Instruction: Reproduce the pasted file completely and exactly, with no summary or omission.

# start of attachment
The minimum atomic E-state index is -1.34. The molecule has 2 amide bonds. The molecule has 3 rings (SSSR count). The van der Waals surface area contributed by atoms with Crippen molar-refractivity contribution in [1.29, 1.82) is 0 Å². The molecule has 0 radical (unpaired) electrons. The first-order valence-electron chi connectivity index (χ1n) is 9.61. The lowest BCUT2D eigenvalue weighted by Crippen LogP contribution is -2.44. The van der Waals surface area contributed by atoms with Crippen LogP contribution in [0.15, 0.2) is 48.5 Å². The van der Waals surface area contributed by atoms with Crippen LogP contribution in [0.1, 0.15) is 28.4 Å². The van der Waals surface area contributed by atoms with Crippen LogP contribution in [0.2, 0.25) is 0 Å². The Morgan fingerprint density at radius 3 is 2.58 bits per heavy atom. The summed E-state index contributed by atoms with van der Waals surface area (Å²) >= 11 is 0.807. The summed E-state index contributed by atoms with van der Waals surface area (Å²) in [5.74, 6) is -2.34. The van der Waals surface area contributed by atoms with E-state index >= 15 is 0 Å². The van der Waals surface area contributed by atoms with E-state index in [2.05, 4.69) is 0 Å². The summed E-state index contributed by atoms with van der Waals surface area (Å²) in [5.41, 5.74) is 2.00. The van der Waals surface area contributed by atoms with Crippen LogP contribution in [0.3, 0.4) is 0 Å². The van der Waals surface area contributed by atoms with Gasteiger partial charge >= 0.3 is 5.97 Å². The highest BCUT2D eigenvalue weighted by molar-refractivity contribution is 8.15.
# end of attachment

The minimum atomic E-state index is -1.34. The molecule has 2 amide bonds. The molecule has 3 rings (SSSR count). The van der Waals surface area contributed by atoms with Crippen molar-refractivity contribution in [1.29, 1.82) is 0 Å². The molecule has 0 radical (unpaired) electrons. The first-order valence-electron chi connectivity index (χ1n) is 9.61. The lowest BCUT2D eigenvalue weighted by Crippen LogP contribution is -2.44. The van der Waals surface area contributed by atoms with Crippen LogP contribution in [0.15, 0.2) is 48.5 Å². The van der Waals surface area contributed by atoms with Crippen LogP contribution in [0.1, 0.15) is 28.4 Å². The van der Waals surface area contributed by atoms with Crippen LogP contribution in [0.2, 0.25) is 0 Å². The Morgan fingerprint density at radius 3 is 2.58 bits per heavy atom. The summed E-state index contributed by atoms with van der Waals surface area (Å²) >= 11 is 0.807. The summed E-state index contributed by atoms with van der Waals surface area (Å²) in [5.74, 6) is -2.34. The van der Waals surface area contributed by atoms with E-state index >= 15 is 0 Å². The van der Waals surface area contributed by atoms with E-state index in [2.05, 4.69) is 0 Å². The summed E-state index contributed by atoms with van der Waals surface area (Å²) in [5.41, 5.74) is 2.00. The van der Waals surface area contributed by atoms with Crippen LogP contribution in [0.3, 0.4) is 0 Å². The van der Waals surface area contributed by atoms with Gasteiger partial charge >= 0.3 is 5.97 Å². The highest BCUT2D eigenvalue weighted by molar-refractivity contribution is 8.15.